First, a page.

Eriq, you are a piece of work.

The "between the evenings" reference is from Ex 13; it refers to when to slaughter the lamb. The lamb, that if it's blood wasn't on the lintels of your doorway, meant every firstborn in the house would die - during the night.

You can bet that the Israelites knew exactly what time it meant, because that same lamb - killed between the evenings - was roasted immediately and to be eaten - all of it - before morning. During that same night.

Ex 13 is very clear. ערב leaves no wiggle room. You seem to just refuse to admit you are wrong.
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Postby BrotherArnold » 28 Feb 2008, 15:47

JMSchattke wrote:Eriq, you are a piece of work.

The "between the evenings" reference is from Ex 13; it refers to when to slaughter the lamb. The lamb, that if it's blood wasn't on the lintels of your doorway, meant every firstborn in the house would die - during the night.

You can bet that the Israelites knew exactly what time it meant, because that same lamb - killed between the evenings - was roasted immediately and to be eaten - all of it - before morning. During that same night.

Ex 13 is very clear. ערב leaves no wiggle room. You seem to just refuse to admit you are wrong.


RESPONSE; shalom Brother JMSchattke, Brother Eric is correct in saying that between the evenings is between the darks. The Scripture definition of evening is dark according to Genesis and ever where else it is used, therefore between the evenings is between the darks of a 24-hour day. I challenge anyone to find one place in Scripture where evening is not dark or making reference of between the darks. People try to tell me that evening means this or that but can never find their definition in Scripture. Can you?

I know to Strong's concordance uses the Word dusk, night, evening, etc. but do we know what dusk meant to Strong's back then? I believe Strong's understood dusk as being dark because no where in the Scripture is dusk the way we understand it today. I showed where the Septuagint even translated it as night evening or dark. Dusk the way we understand it today is not dark but backthen it was. Example as the gates BEGAN to grow dark BEFORE the Sabbath. Began to grow dark would be dusk as we understand it today but dark is when the Sabbath began.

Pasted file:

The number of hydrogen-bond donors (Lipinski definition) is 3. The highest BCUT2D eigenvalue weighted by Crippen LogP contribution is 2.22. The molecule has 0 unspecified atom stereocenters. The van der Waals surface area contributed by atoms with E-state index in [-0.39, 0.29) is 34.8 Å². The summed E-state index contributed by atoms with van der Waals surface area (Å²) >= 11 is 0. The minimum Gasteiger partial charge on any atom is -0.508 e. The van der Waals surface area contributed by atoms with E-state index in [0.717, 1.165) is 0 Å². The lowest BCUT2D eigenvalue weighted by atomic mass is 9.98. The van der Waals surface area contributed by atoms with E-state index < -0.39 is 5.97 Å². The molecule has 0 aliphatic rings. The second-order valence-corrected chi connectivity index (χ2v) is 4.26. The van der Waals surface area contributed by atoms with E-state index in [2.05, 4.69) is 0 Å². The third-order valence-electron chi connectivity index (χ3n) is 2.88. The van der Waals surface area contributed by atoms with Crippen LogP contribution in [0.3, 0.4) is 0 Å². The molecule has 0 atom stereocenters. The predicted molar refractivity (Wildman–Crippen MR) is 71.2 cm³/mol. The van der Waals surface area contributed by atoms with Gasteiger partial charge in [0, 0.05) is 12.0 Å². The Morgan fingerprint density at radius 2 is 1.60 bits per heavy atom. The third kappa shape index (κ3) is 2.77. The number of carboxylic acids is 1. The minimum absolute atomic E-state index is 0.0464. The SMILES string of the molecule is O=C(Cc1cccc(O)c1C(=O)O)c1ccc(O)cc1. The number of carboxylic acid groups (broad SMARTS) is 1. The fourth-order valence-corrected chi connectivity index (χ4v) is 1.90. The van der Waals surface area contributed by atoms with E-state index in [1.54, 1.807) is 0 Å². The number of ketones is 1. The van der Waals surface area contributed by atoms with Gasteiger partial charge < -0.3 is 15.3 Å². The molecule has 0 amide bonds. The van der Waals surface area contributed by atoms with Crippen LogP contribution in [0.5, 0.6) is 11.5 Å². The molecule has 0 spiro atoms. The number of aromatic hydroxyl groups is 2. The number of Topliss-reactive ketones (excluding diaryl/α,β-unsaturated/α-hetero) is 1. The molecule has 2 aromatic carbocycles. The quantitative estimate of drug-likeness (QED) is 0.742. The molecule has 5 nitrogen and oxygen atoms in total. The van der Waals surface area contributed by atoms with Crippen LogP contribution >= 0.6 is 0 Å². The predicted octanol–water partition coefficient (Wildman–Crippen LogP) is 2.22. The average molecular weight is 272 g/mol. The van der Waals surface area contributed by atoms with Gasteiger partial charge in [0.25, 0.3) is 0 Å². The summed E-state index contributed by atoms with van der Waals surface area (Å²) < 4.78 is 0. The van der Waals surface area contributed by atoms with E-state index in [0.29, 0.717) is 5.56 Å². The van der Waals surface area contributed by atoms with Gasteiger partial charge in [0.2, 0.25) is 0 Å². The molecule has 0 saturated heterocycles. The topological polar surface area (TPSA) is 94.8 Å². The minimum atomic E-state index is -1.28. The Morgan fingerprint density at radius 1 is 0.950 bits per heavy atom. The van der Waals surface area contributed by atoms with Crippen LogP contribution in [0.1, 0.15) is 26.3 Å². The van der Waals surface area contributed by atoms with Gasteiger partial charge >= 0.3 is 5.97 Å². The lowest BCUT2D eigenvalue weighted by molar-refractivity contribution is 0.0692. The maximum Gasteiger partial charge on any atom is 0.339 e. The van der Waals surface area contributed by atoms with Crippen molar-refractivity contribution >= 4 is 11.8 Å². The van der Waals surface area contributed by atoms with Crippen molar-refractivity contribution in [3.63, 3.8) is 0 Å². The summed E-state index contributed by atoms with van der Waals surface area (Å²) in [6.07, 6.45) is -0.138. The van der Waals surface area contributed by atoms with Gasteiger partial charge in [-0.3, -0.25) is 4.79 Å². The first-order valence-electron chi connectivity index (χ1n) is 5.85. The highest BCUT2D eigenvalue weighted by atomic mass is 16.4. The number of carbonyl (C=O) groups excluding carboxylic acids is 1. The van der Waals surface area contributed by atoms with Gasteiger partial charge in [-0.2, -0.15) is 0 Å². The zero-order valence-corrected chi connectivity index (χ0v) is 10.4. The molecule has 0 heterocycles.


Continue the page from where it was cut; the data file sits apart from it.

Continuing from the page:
By the way where you aware that the Scripture conclusive proof that there is a between the evening before sunrise as well as a between the evening at the going down of the sun? If not this may be where the confusion comes in.

I will await your conclusive Scripture where evening is not dark.

Brother Arnold
Lunar Sabbaths is one of the most provable doctrines in Scripture...



Brother Arnold

See www.lunarsabbath.info

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Postby chuckbaldwin » 28 Feb 2008, 17:46

BrotherArnold wrote:I will await your conclusive Scripture where evening is not dark.
Hi Arnold,

In order to answer the question in YOUR language, i would need to know YOUR definition of "dark". The places in Scripture where "evening" appears to be "defined", use terms that have been debated, so there is no universally accepted definition of "evening".

In most, if not all of the Scriptures that USE (as opposed to DEFINE) "evening", we could reasonably replace it with the word "dark". That's a point in your favor, but it would still be indefinite as to which "dark" it was (pm twilight, night, or am twilight).

However, in many of the same Scriptures, we could just as reasonably replace "evening" with "afternoon" or "late afternoon" or "sunset" (which isn't yet "dark").

The point is, it's hard to define a word by USAGE, when the usages vary so much.

In any case, i await YOUR definition of "dark", and it must be precise, specific, & 25 words or less, or there's no way i can answer your question using your terms.
Chuck Baldwin
By this shall all men know you are my disciples: if you have love one for another.